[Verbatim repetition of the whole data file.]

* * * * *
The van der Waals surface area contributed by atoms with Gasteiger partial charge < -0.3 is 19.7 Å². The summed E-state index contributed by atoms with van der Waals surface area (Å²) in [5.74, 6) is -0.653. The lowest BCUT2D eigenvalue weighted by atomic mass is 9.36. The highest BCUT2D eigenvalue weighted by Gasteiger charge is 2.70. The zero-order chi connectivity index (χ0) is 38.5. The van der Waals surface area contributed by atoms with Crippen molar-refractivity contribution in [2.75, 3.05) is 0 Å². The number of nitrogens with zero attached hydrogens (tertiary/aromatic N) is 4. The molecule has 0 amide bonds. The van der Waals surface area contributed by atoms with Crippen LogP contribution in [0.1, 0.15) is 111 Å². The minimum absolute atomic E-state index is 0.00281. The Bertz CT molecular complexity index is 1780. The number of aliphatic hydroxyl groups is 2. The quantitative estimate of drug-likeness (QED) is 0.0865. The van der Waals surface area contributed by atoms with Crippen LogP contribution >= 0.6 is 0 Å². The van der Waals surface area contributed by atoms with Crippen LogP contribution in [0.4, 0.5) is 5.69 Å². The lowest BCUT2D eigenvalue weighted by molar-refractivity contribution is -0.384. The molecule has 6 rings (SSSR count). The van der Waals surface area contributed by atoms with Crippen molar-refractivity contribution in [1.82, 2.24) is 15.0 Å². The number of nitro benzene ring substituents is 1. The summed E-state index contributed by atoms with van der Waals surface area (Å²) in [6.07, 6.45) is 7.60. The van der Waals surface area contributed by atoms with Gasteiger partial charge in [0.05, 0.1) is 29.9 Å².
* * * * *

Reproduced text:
The van der Waals surface area contributed by atoms with Gasteiger partial charge < -0.3 is 19.7 Å². The summed E-state index contributed by atoms with van der Waals surface area (Å²) in [5.74, 6) is -0.653. The lowest BCUT2D eigenvalue weighted by atomic mass is 9.36. The highest BCUT2D eigenvalue weighted by Gasteiger charge is 2.70. The zero-order chi connectivity index (χ0) is 38.5. The van der Waals surface area contributed by atoms with Crippen molar-refractivity contribution in [2.75, 3.05) is 0 Å². The number of nitrogens with zero attached hydrogens (tertiary/aromatic N) is 4. The molecule has 0 amide bonds. The van der Waals surface area contributed by atoms with Crippen LogP contribution in [0.1, 0.15) is 111 Å². The minimum absolute atomic E-state index is 0.00281. The Bertz CT molecular complexity index is 1780. The number of aliphatic hydroxyl groups is 2. The quantitative estimate of drug-likeness (QED) is 0.0865. The van der Waals surface area contributed by atoms with Crippen LogP contribution >= 0.6 is 0 Å². The van der Waals surface area contributed by atoms with Crippen LogP contribution in [0.4, 0.5) is 5.69 Å². The lowest BCUT2D eigenvalue weighted by molar-refractivity contribution is -0.384. The molecule has 6 rings (SSSR count). The van der Waals surface area contributed by atoms with Crippen molar-refractivity contribution in [1.82, 2.24) is 15.0 Å². The number of nitro benzene ring substituents is 1. The summed E-state index contributed by atoms with van der Waals surface area (Å²) in [6.07, 6.45) is 7.60. The van der Waals surface area contributed by atoms with Gasteiger partial charge in [0.05, 0.1) is 29.9 Å².